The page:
Max Webb and Larry Pignataro support Competitive Energy Services’ clients from two divergent, yet complementary vantage points. On a daily basis, Max seeks to understand and add meaning to complex pricing components that are important to clients in countless ways. Without missing a beat, Larry adeptly manages client relationships, fields client questions and inquiries, and is an integral member of our Energy Services Advisory team that guides and supports clients as they consider their energy future -- all while helping them navigate today’s complex energy market. The crossover juncture where Max and Larry meet is their dedication to clients and wisely guiding them as they make short- and long-term energy-related decisions. With our clients (current and future) in mind, Max and Larry collaborated on this blog piece on fuel security – a topic that clients regularly ask about and is ever-present in today’s changing energy landscape.
What is Fuel Security?
Fuel Security is a concern across the country as we decarbonize energy systems, switching from legacy fossil fuel sources of power generation to low and zero carbon alternatives. . As coal, oil and dual fuel power generation assets retire - making way for solar, wind and battery storage – regional grid operators need to make sure that enough fuel will be available to power plants at the right time and location. The Independent System Operator of New England (ISO New England) has instituted a “Fuel Security” program that permits them to retain these assets during peak winter events to ensure system reliability and the fuel used to run those assets.
A prime example of the New England fuel security problem occurred a few years ago when a weeklong stretch of extreme cold weather from December 26, 2017 through January 8, 2018, caused significant natural gas demand and high prices. This occurrence proved to be one of the catalysts of why the Fuel Security program exists today. During that stretch, gas prices increased, in turn spiking costs for natural gas generators to higher than oil or coal generators, and which subsequently caused the region to burn more than 2 million barrels of oil to generate electricity. To top it off, there were multiple snowstorms during that time causing logistics of deliveries for oil to be significantly interrupted. As a result of this event, a more detailed forward analysis was implemented by the ISO in 2018. Concurrently that same year, the owner of Mystic Generating Station, a large generator located outside of Boston that is fueled by imported liquified natural gas, announced its plan to retire in 2022. ISO New England identified severe consequences with retiring this plant and came up with a plan to retain Mystic through 2024. This is how the Fuel Security program was born. In 2020, an additional program was added for Inventoried Energy, covering the winters of 2023-2024 and 2024-2025 which recognizes assets that can store fuel for use when the grid is most stressed.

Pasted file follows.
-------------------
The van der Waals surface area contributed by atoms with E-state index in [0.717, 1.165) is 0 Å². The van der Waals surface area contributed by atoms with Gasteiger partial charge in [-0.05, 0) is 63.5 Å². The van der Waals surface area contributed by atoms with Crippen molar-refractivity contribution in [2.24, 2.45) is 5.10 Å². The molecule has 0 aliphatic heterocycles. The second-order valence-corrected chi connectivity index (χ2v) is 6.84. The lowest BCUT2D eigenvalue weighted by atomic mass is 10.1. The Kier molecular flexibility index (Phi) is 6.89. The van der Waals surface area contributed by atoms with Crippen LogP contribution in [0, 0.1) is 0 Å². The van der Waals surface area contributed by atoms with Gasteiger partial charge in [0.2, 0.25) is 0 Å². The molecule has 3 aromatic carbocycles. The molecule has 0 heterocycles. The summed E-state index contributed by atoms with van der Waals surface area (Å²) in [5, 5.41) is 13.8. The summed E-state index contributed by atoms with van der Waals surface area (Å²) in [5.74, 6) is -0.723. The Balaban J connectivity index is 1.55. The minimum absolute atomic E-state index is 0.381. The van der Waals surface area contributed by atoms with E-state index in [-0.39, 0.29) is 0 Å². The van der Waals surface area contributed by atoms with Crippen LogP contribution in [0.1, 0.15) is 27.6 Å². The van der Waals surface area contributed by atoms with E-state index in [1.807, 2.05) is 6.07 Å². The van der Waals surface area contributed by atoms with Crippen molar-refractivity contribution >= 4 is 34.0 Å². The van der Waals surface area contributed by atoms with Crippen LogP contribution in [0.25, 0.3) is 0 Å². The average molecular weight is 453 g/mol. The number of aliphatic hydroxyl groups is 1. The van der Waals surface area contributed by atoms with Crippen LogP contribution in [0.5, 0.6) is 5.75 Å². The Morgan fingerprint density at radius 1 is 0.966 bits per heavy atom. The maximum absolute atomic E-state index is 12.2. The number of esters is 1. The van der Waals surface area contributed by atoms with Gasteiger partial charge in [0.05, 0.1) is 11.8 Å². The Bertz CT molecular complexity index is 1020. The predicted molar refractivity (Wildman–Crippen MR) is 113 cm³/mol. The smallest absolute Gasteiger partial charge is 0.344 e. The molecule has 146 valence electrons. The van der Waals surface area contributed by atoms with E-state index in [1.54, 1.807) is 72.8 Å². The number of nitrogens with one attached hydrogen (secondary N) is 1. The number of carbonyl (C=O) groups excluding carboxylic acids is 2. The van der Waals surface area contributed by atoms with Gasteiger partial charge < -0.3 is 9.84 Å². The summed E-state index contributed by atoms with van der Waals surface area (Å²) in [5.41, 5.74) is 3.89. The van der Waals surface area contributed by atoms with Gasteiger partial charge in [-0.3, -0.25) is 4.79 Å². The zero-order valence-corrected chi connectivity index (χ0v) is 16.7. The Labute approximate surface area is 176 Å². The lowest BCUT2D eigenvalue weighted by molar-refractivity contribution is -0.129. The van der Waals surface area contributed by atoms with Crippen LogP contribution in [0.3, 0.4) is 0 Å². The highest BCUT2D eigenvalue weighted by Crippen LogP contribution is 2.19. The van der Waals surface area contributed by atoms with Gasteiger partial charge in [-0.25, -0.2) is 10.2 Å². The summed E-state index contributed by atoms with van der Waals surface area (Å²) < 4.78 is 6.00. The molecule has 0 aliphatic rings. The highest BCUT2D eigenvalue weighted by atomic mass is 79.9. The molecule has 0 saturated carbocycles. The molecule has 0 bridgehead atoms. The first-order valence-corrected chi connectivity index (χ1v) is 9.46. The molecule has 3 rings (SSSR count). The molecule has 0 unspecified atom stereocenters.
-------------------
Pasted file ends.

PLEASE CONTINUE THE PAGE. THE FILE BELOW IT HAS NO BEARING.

Program Deep Dive
The two current Fuel Security programs in the New England region are: Mystic Cost of Service and Inventoried Energy. Let’s take a closer look at each of these programs and why they are important to every energy user in New England.
Mystic Cost of Service is top of mind when thinking about fuel security costs. If you’ve received electricity supply quotes in the last year from Competitive Energy Services, it’s likely you have seen or heard this program mentioned. As stated in Section 1, Mystic Cost of Service is a program designed to retain the Mystic Generating Station for an additional two years beyond its initial retirement date. Unfortunately, Mystic couldn’t keep the lights on for free, so as a result, ISO New England (ISO-NE) and the Federal Energy Regulatory Commission (FERC) created the Mystic Cost of Service program. The program boils down to the cost that all New England electricity end users are responsible for paying to keep Mystic running for this two-year period, which appears on the supply side of your electricity bill.
The cost of the Mystic Cost of Service program can be segmented into two categories: 1. known, fixed costs, and 2. unknown, variable fuel costs. In the first, the costs are the known, fixed costs which are collected to offset expenses such as operating and maintenance costs. These costs are relatively straightforward and do not really fluctuate. The second category is trickier because part of the cost is unknown and variable. This aspect of the cost equation has ties to New England and global energy markets. Since no one has a crystal ball, it has proven difficult to forecast how much the variable, market exposed piece of Mystic Cost of Service will cost. This variable cost is the major reason why Fuel Security Mystic Cost of Service has been top of mind for almost a year now. In section 3, we’ll go a little deeper into why that is.
The second Fuel Security program is Inventoried Energy. The purpose of Inventoried Energy is to ensure that generators have enough fuel stored on hand during the peak winter periods to meet demand. The program targets the next two winters (December 2023 – February 2024 and December 2024 – February 2025) to buy us some time while other solutions are implemented to solve New England’s fuel security concerns. The Inventoried Energy program provides generators additional payments to cover their cost of storing extra fuel for the next two winter periods if they can prove they are eligible. The eligible generator list was tailored to reflect the fuel sources that are likely to be available when they are needed. For example, eligible resources include batteries, coal, and oil while ineligible resources include wind and solar. The reason is because batteries, coal, or oil generation can respond quickly to peaking demand when called upon compared to wind and solar which require the wind to be blowing or the sun to be shining, which can’t be guaranteed at any given time.